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EPA-Registered Insect Repellent

Computer-generated image of an orange spray pump bottle with an icon of the mosquito on the front with a red circle and line through the mosquito. The bottom of the bottle has text reading "EPA Reg. No. 1234-567" with an arrow pointing to the text.
Registered products have a clear (but usually SMALL!) label indicating the EPA registration number, which is sometimes shortened to "EPA Reg No"

Protect yourself from mosquito bites

Use Environmental Protection Agency (EPA)-registered insect repellents. When used as directed, EPA-registered insect repellents are proven safe and effective.

Registered repellents have an EPA registration number on the package, which is a simple way to check to see if a particular product is registered.

 

Common repellent ingredients in EPA-registered products

Common ingredients include:

  • DEET (note: this is not DDT, which was an insecticide banned in the US in th 1970s)
  • Picaridin
  • IR3535
  • Oil of Lemon Eucalyptus (note: this is not the same as lemon eucalyptus essential oil)

 

Read the label

Computer-generated image of (from left to right): an orange squeeze bottle with a little sun on it, meant to represent a bottle of sunscreen, with text below that says "Step 1: Apply sunscreen", then a black shadow outline of a person with two layers of dotted colored lines around the body (meant to represent putting on a layer of sunscreen and then a layer of insect repellent), on the right is an orange spray pump bottle with an icon of a mosquito covered by a red circle with a line through the mosquito, underneath reads "Step 2: Apply repellent over sunscreen"

Check the label of any product for:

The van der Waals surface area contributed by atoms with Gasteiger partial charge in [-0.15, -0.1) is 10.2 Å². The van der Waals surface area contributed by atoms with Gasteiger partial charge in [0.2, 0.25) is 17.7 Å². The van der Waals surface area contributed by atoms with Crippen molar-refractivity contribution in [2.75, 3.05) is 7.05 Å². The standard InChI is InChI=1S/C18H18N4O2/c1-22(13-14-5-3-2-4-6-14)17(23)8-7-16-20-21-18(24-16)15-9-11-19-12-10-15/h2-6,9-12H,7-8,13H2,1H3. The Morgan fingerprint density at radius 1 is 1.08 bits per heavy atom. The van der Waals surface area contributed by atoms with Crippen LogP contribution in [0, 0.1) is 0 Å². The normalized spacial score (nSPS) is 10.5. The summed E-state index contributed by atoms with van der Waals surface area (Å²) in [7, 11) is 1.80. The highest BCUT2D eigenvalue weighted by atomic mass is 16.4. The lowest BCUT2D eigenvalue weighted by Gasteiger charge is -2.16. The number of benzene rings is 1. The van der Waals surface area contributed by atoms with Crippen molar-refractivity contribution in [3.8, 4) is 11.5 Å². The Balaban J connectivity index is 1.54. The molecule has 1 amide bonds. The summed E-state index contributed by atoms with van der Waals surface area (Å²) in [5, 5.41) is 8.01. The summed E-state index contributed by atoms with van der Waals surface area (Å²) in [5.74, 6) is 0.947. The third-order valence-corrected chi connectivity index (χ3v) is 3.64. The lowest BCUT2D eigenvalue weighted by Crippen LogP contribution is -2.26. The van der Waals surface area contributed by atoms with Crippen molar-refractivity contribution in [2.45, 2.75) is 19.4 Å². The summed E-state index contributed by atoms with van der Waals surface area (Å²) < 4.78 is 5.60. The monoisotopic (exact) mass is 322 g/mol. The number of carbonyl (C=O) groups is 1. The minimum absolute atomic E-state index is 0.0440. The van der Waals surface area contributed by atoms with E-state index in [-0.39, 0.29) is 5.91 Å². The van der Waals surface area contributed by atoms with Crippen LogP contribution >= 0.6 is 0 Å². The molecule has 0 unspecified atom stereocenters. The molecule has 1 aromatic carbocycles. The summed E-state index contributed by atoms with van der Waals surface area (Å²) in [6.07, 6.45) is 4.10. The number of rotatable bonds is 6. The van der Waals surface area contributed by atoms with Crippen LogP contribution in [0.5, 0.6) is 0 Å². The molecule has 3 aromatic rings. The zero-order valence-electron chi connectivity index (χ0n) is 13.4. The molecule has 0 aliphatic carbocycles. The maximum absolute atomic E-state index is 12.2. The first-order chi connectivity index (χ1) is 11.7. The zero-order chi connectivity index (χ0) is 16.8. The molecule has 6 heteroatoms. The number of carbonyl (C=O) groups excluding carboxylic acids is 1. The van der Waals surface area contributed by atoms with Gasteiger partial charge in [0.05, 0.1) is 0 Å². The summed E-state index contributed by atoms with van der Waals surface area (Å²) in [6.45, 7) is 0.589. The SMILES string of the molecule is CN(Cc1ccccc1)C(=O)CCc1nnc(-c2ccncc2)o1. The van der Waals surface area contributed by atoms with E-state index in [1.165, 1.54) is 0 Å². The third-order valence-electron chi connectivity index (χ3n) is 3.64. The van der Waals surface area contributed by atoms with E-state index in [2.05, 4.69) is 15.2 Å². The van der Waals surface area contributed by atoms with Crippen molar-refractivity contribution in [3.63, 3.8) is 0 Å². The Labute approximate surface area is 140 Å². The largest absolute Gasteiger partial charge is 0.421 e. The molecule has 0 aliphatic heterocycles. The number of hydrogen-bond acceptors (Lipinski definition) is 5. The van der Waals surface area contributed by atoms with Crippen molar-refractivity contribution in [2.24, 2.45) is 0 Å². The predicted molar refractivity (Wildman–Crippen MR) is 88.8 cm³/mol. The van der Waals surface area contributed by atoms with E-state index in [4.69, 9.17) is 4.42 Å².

• An EPA-registration number.
  • Any age restrictions (some products should not be used on very young children).
  • Whether the product works against mosquitoes or ticks, or both.
  • How to apply - read the whole label to understand the instructions before using the repellent.
  • How long the product will work, and how often to reapply.

Learn more at: www.epa.gov/insect-repellents

When using sunscreen and repellent, apply sunscreen first and then repellent. Sunscreen should be applied at least every two hours, while most insect repellents need to be applied much less frequently.  Combination sunscreen/insect repellent products are not recommended.

 

Computer-generated image of an orange spray pump bottle spraying liquid onto a yellow long sleeve shirt and blue long pants.
Permethrin is meant to be applied to clothing PRIOR to wearing the clothing.

Do you hike, camp, or spend a lot of time outdoors?

You may be interested in a product called permethrin. Permethrin is effective against mosquitoes and ticks. You can apply to clothing and gear before using. Permethrin products are not meant to be applied directly to skin. As with any product, always read the entire label to understand the instructions before using permethrin.

 

 

 

Page last reviewed: August 16, 2022

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